Celebrating 25 Years of Excellence

Haydn: Piano Sonatas, Volume III


Catalogue No: SOMMCD 0624
Release Date: 2020-11-20
Number of Discs: 1
EAN/UPC: 748871062429
Liner Notes

SOMM Recordings is pleased to announce the third volume in Leon McCawley’s much-praised series of Franz Joseph Haydn’s Piano Sonatas.

Six Sonatas, spanning the years 1767-84, are featured: the earliest No.31 in A-flat major, the latest No.56 in D major while Robert Matthew- Walker provides fascinating booklet notes describing the multifarious effects on his music of Haydn’s enthusiasm for equal temperament.

Sonata No.31 in A-flat major is, he says, a continuation of Bach that seems to bypass Mozart and anticipate early Beethoven: “Astonishingly original music, and not just for its time”.

The two-movement Sonata No.32 in G minor is a unique and intimate work while No.34 in D major boasts an innovative tonal scheme that disguises its virtuosity with immediately approachable technique.

The F major Sonata No.38, notes Matthew-Walker, is “full of that wonderful combination of inner life and directly human expression that is the essence of Haydn”.

Two later Sonatas – Nos.55 (B-flat major) and 56 (D major) – arguably saw romantic sonata form tested to its expressive limits by “Haydn’s original genius” and his “thematic developmental-variation technique even today causing surprise for its profoundly original subtleties”.

Volume I (SOMMCD 0162) was recognised with a coveted Diapason d’Or from Diapason magazine, which enthused: “What a range in his interpretation and how many layers of gradation! McCawley ties these together in a special quality of inflexions which make their point with great intelligibility and sensitivity”.

BBC Music Magazine declared Volume II (SOMMCD 0602) “should stand high on any list” of quality recordings of Haydn, adding “the sparkle of McCawley’s touch is instantly apparent”. Gramophone also commended McCawley’s playing, describing it as “light of touch, stylistically assured and brimfull of intelligence and wit”.

On This Recording

    Sonata No. 34 in D major, Hob. XVI:33
  1. 1 Allegro
  2. 2 Adagio
  3. 3 Tempo di Menuet
  4. Sonata No. 32 in G minor, Hob. XVI:44
  5. 1 Moderato
  6. 2 Allegretto
  7. Sonata No. 31 in A-flat major, Hob. XVI:46
  8. 1 Allegro moderato
  9. 2 Adagio
  10. 3 Finale: Presto
  11. Sonata No. 38 in F major, Hob. XVI:23
  12. 1. (Moderato)
  13. 2 Adagio
  14. 3 Finale: Presto
  15. Sonata No. 55 in B-flat major, Hob. XVI:41
  16. 1 Allegro
  17. 2 Allegro di molto
  18. Sonata No. 56 in D major, Hob.XVI:42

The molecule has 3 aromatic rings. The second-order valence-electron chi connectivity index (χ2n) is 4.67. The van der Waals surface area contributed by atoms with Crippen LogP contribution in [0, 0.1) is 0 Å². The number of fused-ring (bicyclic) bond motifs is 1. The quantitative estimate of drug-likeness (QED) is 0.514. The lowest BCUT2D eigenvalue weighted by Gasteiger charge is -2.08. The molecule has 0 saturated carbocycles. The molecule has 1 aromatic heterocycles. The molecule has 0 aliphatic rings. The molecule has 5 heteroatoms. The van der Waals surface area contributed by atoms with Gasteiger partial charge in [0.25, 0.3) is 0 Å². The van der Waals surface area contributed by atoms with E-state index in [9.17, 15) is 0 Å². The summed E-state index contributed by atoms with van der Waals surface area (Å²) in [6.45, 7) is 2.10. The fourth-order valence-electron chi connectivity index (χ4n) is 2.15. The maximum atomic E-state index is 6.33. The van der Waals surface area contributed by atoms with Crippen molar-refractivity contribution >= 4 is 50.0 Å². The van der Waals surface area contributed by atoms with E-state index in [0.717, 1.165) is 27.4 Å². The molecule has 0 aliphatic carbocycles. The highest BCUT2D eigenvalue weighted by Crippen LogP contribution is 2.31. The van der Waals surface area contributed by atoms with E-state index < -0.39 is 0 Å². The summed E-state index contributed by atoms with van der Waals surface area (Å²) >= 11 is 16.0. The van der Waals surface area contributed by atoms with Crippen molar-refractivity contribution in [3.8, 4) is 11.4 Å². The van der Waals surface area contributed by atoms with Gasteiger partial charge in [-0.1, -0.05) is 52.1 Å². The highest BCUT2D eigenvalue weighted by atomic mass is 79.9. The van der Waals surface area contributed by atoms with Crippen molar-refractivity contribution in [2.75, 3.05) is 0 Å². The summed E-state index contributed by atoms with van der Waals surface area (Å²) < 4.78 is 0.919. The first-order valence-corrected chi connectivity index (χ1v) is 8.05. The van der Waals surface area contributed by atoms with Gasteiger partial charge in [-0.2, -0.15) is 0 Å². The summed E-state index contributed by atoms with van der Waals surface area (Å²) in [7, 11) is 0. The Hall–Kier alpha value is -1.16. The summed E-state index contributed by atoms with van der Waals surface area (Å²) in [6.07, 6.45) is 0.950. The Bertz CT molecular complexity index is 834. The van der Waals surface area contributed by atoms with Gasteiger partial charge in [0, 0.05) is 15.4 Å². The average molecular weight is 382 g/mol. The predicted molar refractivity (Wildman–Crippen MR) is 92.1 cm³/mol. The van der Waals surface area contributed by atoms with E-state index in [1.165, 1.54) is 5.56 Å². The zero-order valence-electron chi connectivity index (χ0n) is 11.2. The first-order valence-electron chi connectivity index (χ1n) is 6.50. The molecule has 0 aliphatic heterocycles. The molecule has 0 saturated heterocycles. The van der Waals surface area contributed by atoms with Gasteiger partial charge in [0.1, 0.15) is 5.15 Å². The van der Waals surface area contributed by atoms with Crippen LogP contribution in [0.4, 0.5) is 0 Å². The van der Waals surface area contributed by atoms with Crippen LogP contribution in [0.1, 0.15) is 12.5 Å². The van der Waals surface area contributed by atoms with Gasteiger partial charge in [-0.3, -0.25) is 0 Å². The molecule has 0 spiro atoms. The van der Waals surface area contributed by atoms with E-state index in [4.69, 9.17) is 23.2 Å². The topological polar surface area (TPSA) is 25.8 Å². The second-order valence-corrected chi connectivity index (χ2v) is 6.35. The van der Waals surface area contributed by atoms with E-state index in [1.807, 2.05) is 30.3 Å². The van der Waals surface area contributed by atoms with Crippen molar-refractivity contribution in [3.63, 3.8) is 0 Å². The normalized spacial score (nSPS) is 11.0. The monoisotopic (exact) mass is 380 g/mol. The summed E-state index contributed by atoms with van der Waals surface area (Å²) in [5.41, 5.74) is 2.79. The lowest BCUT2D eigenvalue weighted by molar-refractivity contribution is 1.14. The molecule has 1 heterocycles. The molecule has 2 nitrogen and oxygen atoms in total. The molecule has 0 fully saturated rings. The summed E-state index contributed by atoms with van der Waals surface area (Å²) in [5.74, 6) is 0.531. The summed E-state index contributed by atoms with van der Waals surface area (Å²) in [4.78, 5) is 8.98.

19. Andante con espressione
  20. Vivace assai


“One of today’s most impeccably musical pianists, Leon McCawley’s playing is characterised by clean textures and an innate grasp of his chosen repertoire. These five sonatas make an exquisite set. … McCawley’s G minor, No. 32, is exceptional, his measured reading proving that less is more. He has the rare ability to make Haydn’s sparse textures speak fully. … McCawley finds profundity in the F major Sonata, too, its lilting Adagio contrasting nicely with the sprightly finale. … Informed booklet notes by Matthew-Walker complete the deal.” —International Piano

“In McCawley’s vivid realisations …Each sonata emerges as a succinct, self-contained drama, with airtight plot and an endless variety of characters. In the exquisite Adagio of the A flat Sonata (HobXVI:46), for instance, McCawley is all artful simplicity, letting Haydn’s eloquent polyphony speak unimpeded. The Presto finale that follows exudes such a sense of sheer fun that you may find yourself laughing out loud. … McCawley never invites complacency. Things are always liable to take unexpected turns, as in the moderate first movement of the D major Sonata (No 42), when a sudden collapse into an extended minor section not only occludes the sunlight but suggests some unanticipated tragedy may be at hand. … McCawley plays a modern Steinway but brings such clarity to Haydn’s textures than one never feels them thickened or heavy. He’s a thoughtful, keenly intelligent artist in peak form, who brings a wealth of pianistic resources to this incomparable music. Haydn was never a virtuoso pianist on a par with Mozart or Beethoven but, as McCawley brilliantly demonstrates, his piano works are an inexhaustible source of artistic riches.” —Patrick Rucker, Gramophone

“Haydn buffs will of course be snapping up each volume of this ongoing series as it appears. … the selection here…is an ideal introduction to his music at his engaging best. … At every point, Leon McCawley’s playing is a likeable object-lesson in how to deliver livewire energy and thoughtful expression without extraneous point-making. And while he plays a modern concert grand rather than a period fortepiano, his use of middling-bright tone and spare, but not over-cautious pedalling both sound and feel exactly right for the music.” —Malcolm Hayes, BBC Music Magazine